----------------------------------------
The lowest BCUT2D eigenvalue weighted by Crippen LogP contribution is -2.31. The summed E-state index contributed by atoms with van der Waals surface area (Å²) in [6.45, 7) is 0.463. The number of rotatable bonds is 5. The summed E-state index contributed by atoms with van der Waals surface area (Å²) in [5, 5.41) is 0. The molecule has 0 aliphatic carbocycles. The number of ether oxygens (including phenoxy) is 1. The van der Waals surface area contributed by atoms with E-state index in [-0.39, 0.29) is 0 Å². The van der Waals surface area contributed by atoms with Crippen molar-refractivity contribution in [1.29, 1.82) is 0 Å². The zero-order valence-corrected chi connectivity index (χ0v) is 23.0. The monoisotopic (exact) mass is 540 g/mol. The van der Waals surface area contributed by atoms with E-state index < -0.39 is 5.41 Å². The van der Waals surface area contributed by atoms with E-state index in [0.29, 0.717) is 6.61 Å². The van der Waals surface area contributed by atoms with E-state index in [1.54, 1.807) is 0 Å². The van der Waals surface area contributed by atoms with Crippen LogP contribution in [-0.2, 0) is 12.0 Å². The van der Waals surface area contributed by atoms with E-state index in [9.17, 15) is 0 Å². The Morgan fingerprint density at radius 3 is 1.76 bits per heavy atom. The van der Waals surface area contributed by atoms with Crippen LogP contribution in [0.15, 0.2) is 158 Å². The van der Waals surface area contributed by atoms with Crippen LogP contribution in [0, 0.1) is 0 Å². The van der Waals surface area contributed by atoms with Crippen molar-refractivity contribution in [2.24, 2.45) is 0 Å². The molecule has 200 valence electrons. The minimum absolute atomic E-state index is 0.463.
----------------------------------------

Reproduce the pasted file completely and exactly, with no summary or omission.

The lowest BCUT2D eigenvalue weighted by Crippen LogP contribution is -2.31. The summed E-state index contributed by atoms with van der Waals surface area (Å²) in [6.45, 7) is 0.463. The number of rotatable bonds is 5. The summed E-state index contributed by atoms with van der Waals surface area (Å²) in [5, 5.41) is 0. The molecule has 0 aliphatic carbocycles. The number of ether oxygens (including phenoxy) is 1. The van der Waals surface area contributed by atoms with E-state index in [-0.39, 0.29) is 0 Å². The van der Waals surface area contributed by atoms with Crippen molar-refractivity contribution in [1.29, 1.82) is 0 Å². The zero-order valence-corrected chi connectivity index (χ0v) is 23.0. The monoisotopic (exact) mass is 540 g/mol. The van der Waals surface area contributed by atoms with E-state index < -0.39 is 5.41 Å². The van der Waals surface area contributed by atoms with E-state index in [0.29, 0.717) is 6.61 Å². The van der Waals surface area contributed by atoms with E-state index in [1.54, 1.807) is 0 Å². The van der Waals surface area contributed by atoms with Crippen LogP contribution in [-0.2, 0) is 12.0 Å². The van der Waals surface area contributed by atoms with E-state index in [9.17, 15) is 0 Å². The Morgan fingerprint density at radius 3 is 1.76 bits per heavy atom. The van der Waals surface area contributed by atoms with Crippen LogP contribution in [0.15, 0.2) is 158 Å². The van der Waals surface area contributed by atoms with Crippen LogP contribution in [0, 0.1) is 0 Å². The van der Waals surface area contributed by atoms with Crippen molar-refractivity contribution in [2.24, 2.45) is 0 Å². The molecule has 200 valence electrons. The minimum absolute atomic E-state index is 0.463.